Photographers Formulary 106 Warmtone developer question

Discussion in 'B&W: Film, Paper, Chemistry' started by Hal Reiser, Feb 23, 2009.

  1. Hal Reiser

    Hal Reiser Member

    Messages:
    73
    Joined:
    Dec 16, 2008
    Location:
    Milepost 30
    Shooter:
    Medium Format
    I'm interested if anone has any experience with the PF 106 warmtone developer and Ilford MG FB Warmtone? I currently use Ethol LPD at 1:2 dilution and am looking to find a developer which will give a warmer image than I am getting now.
    Hal Reiser
     
  2. Thomas Bertilsson

    Thomas Bertilsson Member

    Messages:
    15,753
    Joined:
    Jan 21, 2003
    Location:
    Minnesota
    Shooter:
    Multi Format
    PF 106 I have no experience with, but give the Ilford Multigrade developer a shot. It produces surprisingly warm tones for not being advertised as a warm tone developer.

    The Ilford Harman warmtone developer is another option.

    - Thomas
     
  3. Nicholas Lindan

    Nicholas Lindan Advertiser Advertiser

    Messages:
    2,383
    Joined:
    Sep 2, 2006
    Location:
    Cleveland, O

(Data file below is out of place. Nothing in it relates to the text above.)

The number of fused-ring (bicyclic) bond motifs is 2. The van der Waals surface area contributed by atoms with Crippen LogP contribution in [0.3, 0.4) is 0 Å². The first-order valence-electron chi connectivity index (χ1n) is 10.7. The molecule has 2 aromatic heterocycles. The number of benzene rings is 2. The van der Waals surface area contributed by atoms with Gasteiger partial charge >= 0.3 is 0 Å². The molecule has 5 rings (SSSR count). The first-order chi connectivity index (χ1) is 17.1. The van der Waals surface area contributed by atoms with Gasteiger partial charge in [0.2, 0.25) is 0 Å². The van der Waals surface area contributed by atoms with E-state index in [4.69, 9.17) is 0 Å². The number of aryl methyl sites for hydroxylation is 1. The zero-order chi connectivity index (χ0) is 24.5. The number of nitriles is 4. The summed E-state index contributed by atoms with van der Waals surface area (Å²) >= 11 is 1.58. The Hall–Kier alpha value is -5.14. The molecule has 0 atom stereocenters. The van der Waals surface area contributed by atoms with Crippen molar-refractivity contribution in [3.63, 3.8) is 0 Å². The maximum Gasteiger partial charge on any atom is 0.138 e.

Shooter:
    Multi Format
    Generally, any paper developer will produce warmer tones the more it is diluted. You may need to give the paper terrific increases in exposure and developing time. Don't forget that 1:10 overdilution of a developer means 1 pint of working solution develops about one 8x10 sheet of paper and then needs to be thrown out.

    Agfa (Ansco) 261 developer does a good job and is easy to mix up yourself.

    For what you will pay for a few packets of various specialty developers you can buy the basic chemicals to make pretty much what you want: Metol, Hydroquinone, P. Bromide, S. Carbonate, S. Sulfite, Ascorbic Acid and Citric Acid. Add some Glycin to the list if you like, I don't find much to recommend the stuff but its use is very chique. Phenidone (dissolved in propylene glycol) can be useful for making some of the really cheap home-brew developers developed by Patric Gainer http://unblinkingeye.com/Articles/VitC/vitc.html.
     
  1. This site uses cookies to help personalise content, tailor your experience and to keep you logged in if you register.
    By continuing to use this site, you are consenting to our use of cookies. If you have a Photrio account, please log in (and select 'stay logged in') to prevent recurrence of this notice.